After years of getting everything they wanted, the Middle East’s biggest egos will have to learn to do with less as the new president focuses on crises at home.
Elections have consequences. And nowhere are the consequences of Joe Biden’s election more worrisome than in Jerusalem and Riyadh. In the past week, the president has signaled to Israeli Prime Minister Benjamin Netanyahu and Saudi Crown Prince Mohammed bin Salman—the region’s two biggest egos—that the sugar high of the Trump years is over.
Biden isn’t interested in fundamentally altering these relationships. But he is looking to rebalance the Israeli and Saudi accounts, restore Israeli and Saudi respect for U.S. interests absent during the Trump years, and signal to Bibi and MBS—who are now wondering where they stand among Biden’s priorities—that they are no longer the center of America’s world and should think very carefully before they take actions to undermine U.S. interests. Biden isn’t looking for a fight. And whether he takes tougher actions against Israel and Saudi Arabia will depend on whether they willfully ignore or undermine U.S. interests in creating greater security and stability in the region.
It’s still stunning to reflect on the fact that Trump’s initial stops on his first foreign trip as president in May 2017 were to Saudi Arabia and Israel. From that point on, Trump’s presidency was a gift that just kept on giving. Never in the history of U.S. relations with either country has so much been given with so little asked for in return—and with so much bad behavior swept under the rug.
Without making Israel earn U.S. favors with any concessions of its own, the Trump administration orchestrated a campaign of maximum pressure on Iran; declared Jerusalem Israel’s capital and opened an embassy there; turned a blind eye to Israel’s settlement expansion; recognized Israeli sovereignty over the Golan Heights; promulgated a peace plan that all but conceded 30 percent of the West Bank to Israel before negotiations with Palestinians had even begun; downgraded U.S. diplomatic relations with the Palestinian Authority; drastically curtailed U.S. assistance to the Palestinian people; and perhaps most significantly, made a major effort to facilitate normalization between Israel, the Gulf states and other Arab countries.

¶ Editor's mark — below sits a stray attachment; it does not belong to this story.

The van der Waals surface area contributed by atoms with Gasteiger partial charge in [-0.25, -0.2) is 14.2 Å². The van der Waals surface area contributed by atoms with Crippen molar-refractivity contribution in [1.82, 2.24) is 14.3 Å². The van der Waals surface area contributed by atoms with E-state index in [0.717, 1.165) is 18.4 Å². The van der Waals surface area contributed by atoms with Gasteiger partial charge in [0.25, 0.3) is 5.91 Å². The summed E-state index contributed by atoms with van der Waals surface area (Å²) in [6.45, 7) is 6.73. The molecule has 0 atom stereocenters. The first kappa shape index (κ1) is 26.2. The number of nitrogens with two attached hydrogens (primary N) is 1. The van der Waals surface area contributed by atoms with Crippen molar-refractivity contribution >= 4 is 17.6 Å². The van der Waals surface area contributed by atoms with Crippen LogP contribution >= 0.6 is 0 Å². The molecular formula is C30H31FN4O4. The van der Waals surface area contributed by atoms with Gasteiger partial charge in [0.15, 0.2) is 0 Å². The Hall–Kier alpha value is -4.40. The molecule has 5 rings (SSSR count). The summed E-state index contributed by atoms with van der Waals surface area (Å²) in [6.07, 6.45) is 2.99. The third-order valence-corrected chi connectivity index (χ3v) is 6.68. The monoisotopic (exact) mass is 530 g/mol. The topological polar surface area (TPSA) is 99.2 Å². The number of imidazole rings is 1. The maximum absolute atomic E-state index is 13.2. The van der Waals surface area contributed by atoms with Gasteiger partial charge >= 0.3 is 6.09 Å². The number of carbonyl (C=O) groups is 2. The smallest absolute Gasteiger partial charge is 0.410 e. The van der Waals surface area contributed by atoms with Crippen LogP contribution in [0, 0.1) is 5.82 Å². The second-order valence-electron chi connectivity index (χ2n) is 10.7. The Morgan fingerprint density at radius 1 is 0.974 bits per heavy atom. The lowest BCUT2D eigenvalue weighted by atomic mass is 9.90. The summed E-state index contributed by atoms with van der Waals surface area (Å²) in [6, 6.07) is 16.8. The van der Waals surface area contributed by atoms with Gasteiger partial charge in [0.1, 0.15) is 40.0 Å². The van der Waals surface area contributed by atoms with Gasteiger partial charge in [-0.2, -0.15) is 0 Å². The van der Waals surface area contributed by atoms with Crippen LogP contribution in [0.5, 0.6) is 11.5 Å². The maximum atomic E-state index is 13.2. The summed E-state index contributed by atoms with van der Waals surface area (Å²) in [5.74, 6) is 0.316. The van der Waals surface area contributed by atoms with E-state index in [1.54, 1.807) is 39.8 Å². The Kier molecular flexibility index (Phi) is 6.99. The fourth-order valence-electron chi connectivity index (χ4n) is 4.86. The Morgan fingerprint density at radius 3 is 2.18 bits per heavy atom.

The Saudis also got in on the action. The Trump administration gave a blank check to Riyadh to pursue its disastrous military campaign in Yemen and aided and abetted it with U.S. military assistance for Saudi operations; acquiesced in MBS’s repression at home and covered up his role in the murder of journalist Jamal Khashoggi; and lavished arms sales on the Saudis over Congress’ objections.